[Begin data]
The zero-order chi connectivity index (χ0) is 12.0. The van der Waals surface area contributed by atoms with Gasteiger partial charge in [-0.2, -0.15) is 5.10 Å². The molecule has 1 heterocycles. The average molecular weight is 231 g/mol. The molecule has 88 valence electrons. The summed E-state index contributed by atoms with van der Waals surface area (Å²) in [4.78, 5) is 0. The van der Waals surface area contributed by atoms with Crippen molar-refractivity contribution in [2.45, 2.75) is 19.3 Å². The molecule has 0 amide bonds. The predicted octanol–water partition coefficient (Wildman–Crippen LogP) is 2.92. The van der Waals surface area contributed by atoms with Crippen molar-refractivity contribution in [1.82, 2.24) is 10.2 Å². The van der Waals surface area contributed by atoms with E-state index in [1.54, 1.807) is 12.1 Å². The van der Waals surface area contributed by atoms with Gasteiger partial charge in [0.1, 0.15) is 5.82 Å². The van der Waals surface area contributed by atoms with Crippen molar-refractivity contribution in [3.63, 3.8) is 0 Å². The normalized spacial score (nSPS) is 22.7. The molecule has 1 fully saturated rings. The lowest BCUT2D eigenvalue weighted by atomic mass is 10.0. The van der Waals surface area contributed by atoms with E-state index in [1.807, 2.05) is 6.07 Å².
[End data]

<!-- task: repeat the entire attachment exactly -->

The zero-order chi connectivity index (χ0) is 12.0. The van der Waals surface area contributed by atoms with Gasteiger partial charge in [-0.2, -0.15) is 5.10 Å². The molecule has 1 heterocycles. The average molecular weight is 231 g/mol. The molecule has 88 valence electrons. The summed E-state index contributed by atoms with van der Waals surface area (Å²) in [4.78, 5) is 0. The van der Waals surface area contributed by atoms with Crippen molar-refractivity contribution in [2.45, 2.75) is 19.3 Å². The molecule has 0 amide bonds. The predicted octanol–water partition coefficient (Wildman–Crippen LogP) is 2.92. The van der Waals surface area contributed by atoms with Crippen molar-refractivity contribution in [1.82, 2.24) is 10.2 Å². The van der Waals surface area contributed by atoms with E-state index in [1.54, 1.807) is 12.1 Å². The van der Waals surface area contributed by atoms with Gasteiger partial charge in [0.1, 0.15) is 5.82 Å². The van der Waals surface area contributed by atoms with Crippen molar-refractivity contribution in [3.63, 3.8) is 0 Å². The normalized spacial score (nSPS) is 22.7. The molecule has 1 fully saturated rings. The lowest BCUT2D eigenvalue weighted by atomic mass is 10.0. The van der Waals surface area contributed by atoms with E-state index in [1.807, 2.05) is 6.07 Å².